How the perfect blend of tyres and plastic led to a sulfur-free oil

Friday, 26 April, 2024

How the perfect blend of tyres and plastic led to a sulfur-free oil

When tyres are broken down, the liquid oil that is formed normally contains hazardous sulfur-containing compounds, presenting a challenge for the safe upcycling of tyre waste.

Now, a team of scientists from Monash University appear to have solved this problem, using a coffee grinder, a freezer and a furnace. Their study is believed to be the first of its kind.

The chemical engineers found that there were strong synergies between tyre scrap and plastics, including low-density polyethylene (LDPE) and polystyrene, when all of these materials were treated together in a system using a process known as rapid pyrolysis, which subjects them to high temperatures over a short time.

The team found that blending either polystyrene or LDPE with tyre scrap for pyrolysis effectively eliminated the production of sulfur-containing compounds.

The team’s leader Professor Lian Zhang, from the Department of Chemical and Biological Engineering, said LDPE and polystyrene are both commonly used across a range of consumer goods including packaging, plastic bags and films, bottles and containers, and even medical disposables.

“Adding these plastics and using this process to break down tyres can substantially reduce the risk of releasing hazardous materials into the environment,” Zhang said.

“We believe our findings provide a very solid foundation and justification for using co-pyrolysis as an effective and value-added technology for upcycling potentially troublesome waste products.”

PhD student Wahyu Narulita Dewi, first author of the team’s study, said further analysis allowed the mechanisms underpinning the interactions between the chemical components in the system to be identified in detail. The study has been published in the journal Waste Management.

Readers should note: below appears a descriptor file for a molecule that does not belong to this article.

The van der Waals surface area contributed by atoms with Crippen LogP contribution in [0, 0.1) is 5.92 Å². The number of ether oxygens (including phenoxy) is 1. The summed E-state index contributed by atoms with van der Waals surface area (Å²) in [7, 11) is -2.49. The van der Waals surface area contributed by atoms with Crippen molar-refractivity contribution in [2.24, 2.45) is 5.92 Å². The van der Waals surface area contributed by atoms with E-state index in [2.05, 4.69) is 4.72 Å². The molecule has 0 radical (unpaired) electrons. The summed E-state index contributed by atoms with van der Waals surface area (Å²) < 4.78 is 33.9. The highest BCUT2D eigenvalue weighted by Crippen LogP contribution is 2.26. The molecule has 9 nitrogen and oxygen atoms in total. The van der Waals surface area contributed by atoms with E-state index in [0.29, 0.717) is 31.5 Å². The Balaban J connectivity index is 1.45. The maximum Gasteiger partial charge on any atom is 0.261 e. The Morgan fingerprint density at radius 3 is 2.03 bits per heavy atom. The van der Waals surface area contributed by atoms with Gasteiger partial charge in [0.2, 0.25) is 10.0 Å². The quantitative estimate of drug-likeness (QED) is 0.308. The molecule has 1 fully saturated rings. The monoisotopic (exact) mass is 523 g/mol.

The Monash team is now working to develop and optimise the technology with the aim of enhancing the yield and the quality of the sulfur-free light oil produced by the process.

Their research is being supported by Tyre Stewardship Australia, a tyre industry organisation that promotes the development of viable markets for end-of-life tyres.

Further related research will also be a focus of a new Australian Research Council (ARC) Industrial Transformation Research Hub for Value-Added Processing of Underutilised Carbon Waste. Led by Zhang, the Hub will be launched later in 2024.

Image caption: Scrap tyre chips were frozen with liquid nitrogen and ground using a coffee grinder, blended with plastics and placed in a furnace at 600°C. Image courtesy of Monash University.

Related Products

PCO.Tech pco.pixelfly 1.3 SWIR camera

The pco.pixelfly 1.3 SWIR is a machine vision camera with an InGaAs image sensor that is...

Emi Controls V12so Odour Control Cannon

The V12so Odour Control Cannon combines four different functions in one machine — eliminate...

Dwyer Instruments Series PMI Particulate Matter Transmitter

The Series PMI Particulate Matter Transmitter is designed to measure indoor air quality by...

  • All content Copyright © 2024 Westwick-Farrow Pty Ltd